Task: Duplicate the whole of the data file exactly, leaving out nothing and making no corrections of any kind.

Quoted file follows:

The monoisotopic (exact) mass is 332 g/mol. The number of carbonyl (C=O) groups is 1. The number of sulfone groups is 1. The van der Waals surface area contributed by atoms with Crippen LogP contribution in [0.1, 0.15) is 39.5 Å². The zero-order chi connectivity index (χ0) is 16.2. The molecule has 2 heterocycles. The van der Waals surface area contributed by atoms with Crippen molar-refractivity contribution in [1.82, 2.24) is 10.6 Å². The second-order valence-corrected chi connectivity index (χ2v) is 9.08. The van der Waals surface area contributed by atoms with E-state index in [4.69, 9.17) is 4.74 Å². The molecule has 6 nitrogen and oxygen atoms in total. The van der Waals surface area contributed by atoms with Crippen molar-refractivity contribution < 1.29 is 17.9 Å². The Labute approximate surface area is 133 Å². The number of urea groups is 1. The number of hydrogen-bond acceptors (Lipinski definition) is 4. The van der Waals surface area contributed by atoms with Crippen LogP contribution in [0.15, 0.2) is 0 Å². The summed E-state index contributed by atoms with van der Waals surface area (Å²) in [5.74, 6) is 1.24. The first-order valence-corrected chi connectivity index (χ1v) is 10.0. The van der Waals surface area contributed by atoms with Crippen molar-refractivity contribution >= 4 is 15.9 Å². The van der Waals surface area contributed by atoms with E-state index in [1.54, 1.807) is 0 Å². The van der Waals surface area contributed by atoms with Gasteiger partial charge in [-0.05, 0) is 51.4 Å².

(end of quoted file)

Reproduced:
The monoisotopic (exact) mass is 332 g/mol. The number of carbonyl (C=O) groups is 1. The number of sulfone groups is 1. The van der Waals surface area contributed by atoms with Crippen LogP contribution in [0.1, 0.15) is 39.5 Å². The zero-order chi connectivity index (χ0) is 16.2. The molecule has 2 heterocycles. The van der Waals surface area contributed by atoms with Crippen molar-refractivity contribution in [1.82, 2.24) is 10.6 Å². The second-order valence-corrected chi connectivity index (χ2v) is 9.08. The van der Waals surface area contributed by atoms with E-state index in [4.69, 9.17) is 4.74 Å². The molecule has 6 nitrogen and oxygen atoms in total. The van der Waals surface area contributed by atoms with Crippen molar-refractivity contribution < 1.29 is 17.9 Å². The Labute approximate surface area is 133 Å². The number of urea groups is 1. The number of hydrogen-bond acceptors (Lipinski definition) is 4. The van der Waals surface area contributed by atoms with Crippen LogP contribution in [0.15, 0.2) is 0 Å². The summed E-state index contributed by atoms with van der Waals surface area (Å²) in [5.74, 6) is 1.24. The first-order valence-corrected chi connectivity index (χ1v) is 10.0. The van der Waals surface area contributed by atoms with Crippen molar-refractivity contribution >= 4 is 15.9 Å². The van der Waals surface area contributed by atoms with E-state index in [1.54, 1.807) is 0 Å². The van der Waals surface area contributed by atoms with Gasteiger partial charge in [-0.05, 0) is 51.4 Å².